The #BS1006 practical this afternoon was on heart electrophysiology. This graph shows the ECG trace very clearly and the different components that make up the cardiac electrical cycle. There are even indications of where to begin and end the PQRST intervals for their measurements.
I had never really thought of our postures as being controlled through reflexes. The #BS1006 lecture today taught me a lot about the wonders of the human body! And the little hairs in the ear that let us know when we move our head - it's a well coordinated and complex nervous system.
The scientific report in #MB1031 is demanding a lot more thought and deduction than the previous draft we did. This time you really have to integrate knowledge from different areas of the taught modules and figure out what's going on. I've still got a lot of "why?" in my report.
In #BS1006 we learnt about the role of intracellular Ca2+ binding to calmodulin to create smooth muscle contractions. Below is a diagram of what happens during relaxation, and how Ca2+ is pumped back out of the cytoplasm of the cell.
A short #BS1006 practical, but I like experiments when you actually do them on yourself! We did so many calculations, now I just need to run through the why's and how's, and the significance of the calculated value we got for efficiency. Well pedalled, Joe!!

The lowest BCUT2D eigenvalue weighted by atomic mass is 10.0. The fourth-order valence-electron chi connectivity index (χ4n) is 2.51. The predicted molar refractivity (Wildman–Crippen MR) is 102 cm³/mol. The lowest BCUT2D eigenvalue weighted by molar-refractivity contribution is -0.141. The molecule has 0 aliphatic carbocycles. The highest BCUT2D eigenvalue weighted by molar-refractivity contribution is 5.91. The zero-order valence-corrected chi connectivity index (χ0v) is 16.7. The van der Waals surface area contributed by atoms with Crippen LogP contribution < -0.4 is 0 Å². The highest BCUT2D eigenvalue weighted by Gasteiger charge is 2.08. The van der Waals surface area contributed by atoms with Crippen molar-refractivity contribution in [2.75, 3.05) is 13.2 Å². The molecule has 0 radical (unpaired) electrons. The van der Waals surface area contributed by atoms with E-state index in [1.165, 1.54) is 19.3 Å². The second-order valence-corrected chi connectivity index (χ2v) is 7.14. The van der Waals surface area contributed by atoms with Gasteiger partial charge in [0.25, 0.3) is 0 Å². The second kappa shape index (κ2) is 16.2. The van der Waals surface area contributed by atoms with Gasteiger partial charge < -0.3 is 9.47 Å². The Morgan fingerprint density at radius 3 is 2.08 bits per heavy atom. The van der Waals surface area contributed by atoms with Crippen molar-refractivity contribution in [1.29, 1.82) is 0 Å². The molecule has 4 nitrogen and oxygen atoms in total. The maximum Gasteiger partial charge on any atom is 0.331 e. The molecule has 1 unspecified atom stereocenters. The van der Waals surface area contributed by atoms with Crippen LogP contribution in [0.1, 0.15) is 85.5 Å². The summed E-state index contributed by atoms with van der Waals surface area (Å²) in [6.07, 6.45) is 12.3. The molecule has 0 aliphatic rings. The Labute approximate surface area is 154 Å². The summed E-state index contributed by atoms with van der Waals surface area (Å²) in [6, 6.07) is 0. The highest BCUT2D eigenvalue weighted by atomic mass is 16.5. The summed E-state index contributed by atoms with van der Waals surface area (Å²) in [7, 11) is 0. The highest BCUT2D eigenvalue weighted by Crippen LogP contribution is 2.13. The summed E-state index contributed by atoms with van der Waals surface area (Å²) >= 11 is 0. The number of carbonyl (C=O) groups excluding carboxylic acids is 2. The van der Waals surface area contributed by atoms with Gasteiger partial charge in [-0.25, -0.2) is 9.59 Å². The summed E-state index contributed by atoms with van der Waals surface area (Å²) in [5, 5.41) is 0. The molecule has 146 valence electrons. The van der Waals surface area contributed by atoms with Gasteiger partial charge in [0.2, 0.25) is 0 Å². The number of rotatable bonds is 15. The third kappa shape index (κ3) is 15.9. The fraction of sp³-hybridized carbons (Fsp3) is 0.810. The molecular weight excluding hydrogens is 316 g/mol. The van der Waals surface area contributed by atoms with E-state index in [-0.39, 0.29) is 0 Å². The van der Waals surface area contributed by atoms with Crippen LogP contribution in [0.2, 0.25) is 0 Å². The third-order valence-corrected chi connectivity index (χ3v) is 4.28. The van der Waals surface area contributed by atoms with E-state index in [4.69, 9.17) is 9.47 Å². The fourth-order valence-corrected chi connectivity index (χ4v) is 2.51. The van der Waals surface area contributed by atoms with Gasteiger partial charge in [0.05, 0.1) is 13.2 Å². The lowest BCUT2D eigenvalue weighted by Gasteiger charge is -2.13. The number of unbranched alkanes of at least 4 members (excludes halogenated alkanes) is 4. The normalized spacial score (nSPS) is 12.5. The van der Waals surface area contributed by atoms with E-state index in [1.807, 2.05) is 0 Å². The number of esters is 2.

Looking over the #BS1006 lectures now, trying to figure out the role of Ca and how it is different for skeletal and cardiac muscle. At the moment it's a little difficult to appreciate, but perhaps by integrating with the material from previous lectures I can get a better overview.
Whoa, the earliest I've ever finished my #BS1011 assignment. Pretty ok this week, as we've come across chi-square test before in the genetics experiments. Puzzling out degrees of freedoms is more tricky.
Thinking over the mechanisms of muscle contractions after the #BS1006 lecture just now. Unbelievable how much work needs to be done to get my fingers typing at this keyboard: the many APs fired, their summation, and the many cross-bridge cycles being done. Simply unfathomable!
Just to clarify the #BS1011, for future experiments we need to tabulate data as a column, test for normal distribution, decide on null hypothesis, decide which t-test, and test variance, then calculate result of t-test? All this to look for similarity of two datasets!
Good idea having the tutor meetings yesterday for #MB1031. I feel more confident now writing a report than before when we'd never done one. I got to clarify what is vital and not necessary in the introduction, and how detailed each section should be, as well as what tables should be included in results.
Felt like the second #MB1004 tutorial whooshed right past my head. Anatomy? G protein cascades? Yikes, when you learn about a receptor there's a lot more than just neurones. You've got to know about muscle contractions, cardiac muscle, regulation etc.
Ohhhh, we've reached the last of the #MB1005 practicals. I'll miss them. I had the most fun during these sessions than for other subjects. It was interesting, and one of the best organised courses. Should I pick this next year?
We've had the last of our #BS1009 practicals. Now there's all those questions to answer about microorganisms! But, overall though, I have enjoyed the practicals. There was a lot to do, but I had never grown bacteria before and thought it amazing to identify such tiny organisms.
The #MB1004 session yesterday was very informative. Thank goodness we went over the questions. Apparently there's a lot of factors to consider in determining the opening and closing of ion channels. Nerve conduction isn't as simple as inflow and outflow of Na and K.